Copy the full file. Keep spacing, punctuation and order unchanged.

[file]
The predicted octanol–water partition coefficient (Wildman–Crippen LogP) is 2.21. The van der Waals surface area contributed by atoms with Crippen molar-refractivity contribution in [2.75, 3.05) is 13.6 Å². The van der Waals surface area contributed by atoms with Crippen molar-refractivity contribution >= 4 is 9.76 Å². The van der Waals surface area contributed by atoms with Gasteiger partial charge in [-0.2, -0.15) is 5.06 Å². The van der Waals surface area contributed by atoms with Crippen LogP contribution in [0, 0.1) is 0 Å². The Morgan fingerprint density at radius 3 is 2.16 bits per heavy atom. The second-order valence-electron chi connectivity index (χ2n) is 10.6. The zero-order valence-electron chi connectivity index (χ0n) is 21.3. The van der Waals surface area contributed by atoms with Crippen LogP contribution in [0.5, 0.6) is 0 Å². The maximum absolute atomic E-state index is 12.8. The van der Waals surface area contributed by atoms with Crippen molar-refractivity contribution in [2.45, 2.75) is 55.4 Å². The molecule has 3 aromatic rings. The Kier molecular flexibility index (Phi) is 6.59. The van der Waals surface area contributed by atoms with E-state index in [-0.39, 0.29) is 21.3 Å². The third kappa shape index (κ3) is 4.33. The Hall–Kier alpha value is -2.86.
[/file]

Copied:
The predicted octanol–water partition coefficient (Wildman–Crippen LogP) is 2.21. The van der Waals surface area contributed by atoms with Crippen molar-refractivity contribution in [2.75, 3.05) is 13.6 Å². The van der Waals surface area contributed by atoms with Crippen molar-refractivity contribution >= 4 is 9.76 Å². The van der Waals surface area contributed by atoms with Gasteiger partial charge in [-0.2, -0.15) is 5.06 Å². The van der Waals surface area contributed by atoms with Crippen LogP contribution in [0, 0.1) is 0 Å². The Morgan fingerprint density at radius 3 is 2.16 bits per heavy atom. The second-order valence-electron chi connectivity index (χ2n) is 10.6. The zero-order valence-electron chi connectivity index (χ0n) is 21.3. The van der Waals surface area contributed by atoms with Crippen LogP contribution in [0.5, 0.6) is 0 Å². The maximum absolute atomic E-state index is 12.8. The van der Waals surface area contributed by atoms with Crippen molar-refractivity contribution in [2.45, 2.75) is 55.4 Å². The molecule has 3 aromatic rings. The Kier molecular flexibility index (Phi) is 6.59. The van der Waals surface area contributed by atoms with E-state index in [-0.39, 0.29) is 21.3 Å². The third kappa shape index (κ3) is 4.33. The Hall–Kier alpha value is -2.86.